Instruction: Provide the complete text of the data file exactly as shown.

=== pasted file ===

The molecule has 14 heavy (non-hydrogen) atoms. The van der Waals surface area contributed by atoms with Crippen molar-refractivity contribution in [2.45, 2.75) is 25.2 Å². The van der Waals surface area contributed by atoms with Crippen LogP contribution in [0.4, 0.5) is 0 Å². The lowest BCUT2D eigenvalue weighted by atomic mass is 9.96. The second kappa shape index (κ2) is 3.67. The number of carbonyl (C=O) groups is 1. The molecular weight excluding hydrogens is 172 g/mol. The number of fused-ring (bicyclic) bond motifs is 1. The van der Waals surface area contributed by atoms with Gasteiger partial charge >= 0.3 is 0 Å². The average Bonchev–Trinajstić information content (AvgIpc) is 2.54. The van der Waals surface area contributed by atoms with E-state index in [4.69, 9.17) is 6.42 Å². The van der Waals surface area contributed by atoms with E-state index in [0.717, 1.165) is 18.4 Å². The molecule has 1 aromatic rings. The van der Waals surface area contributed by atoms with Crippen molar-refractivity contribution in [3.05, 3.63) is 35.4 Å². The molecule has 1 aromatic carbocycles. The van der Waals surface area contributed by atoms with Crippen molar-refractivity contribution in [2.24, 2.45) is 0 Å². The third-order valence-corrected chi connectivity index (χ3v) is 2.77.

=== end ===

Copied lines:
The molecule has 14 heavy (non-hydrogen) atoms. The van der Waals surface area contributed by atoms with Crippen molar-refractivity contribution in [2.45, 2.75) is 25.2 Å². The van der Waals surface area contributed by atoms with Crippen LogP contribution in [0.4, 0.5) is 0 Å². The lowest BCUT2D eigenvalue weighted by atomic mass is 9.96. The second kappa shape index (κ2) is 3.67. The number of carbonyl (C=O) groups is 1. The molecular weight excluding hydrogens is 172 g/mol. The number of fused-ring (bicyclic) bond motifs is 1. The van der Waals surface area contributed by atoms with Gasteiger partial charge >= 0.3 is 0 Å². The average Bonchev–Trinajstić information content (AvgIpc) is 2.54. The van der Waals surface area contributed by atoms with E-state index in [4.69, 9.17) is 6.42 Å². The van der Waals surface area contributed by atoms with E-state index in [0.717, 1.165) is 18.4 Å². The molecule has 1 aromatic rings. The van der Waals surface area contributed by atoms with Crippen molar-refractivity contribution in [3.05, 3.63) is 35.4 Å². The molecule has 1 aromatic carbocycles. The van der Waals surface area contributed by atoms with Crippen molar-refractivity contribution in [2.24, 2.45) is 0 Å². The third-order valence-corrected chi connectivity index (χ3v) is 2.77.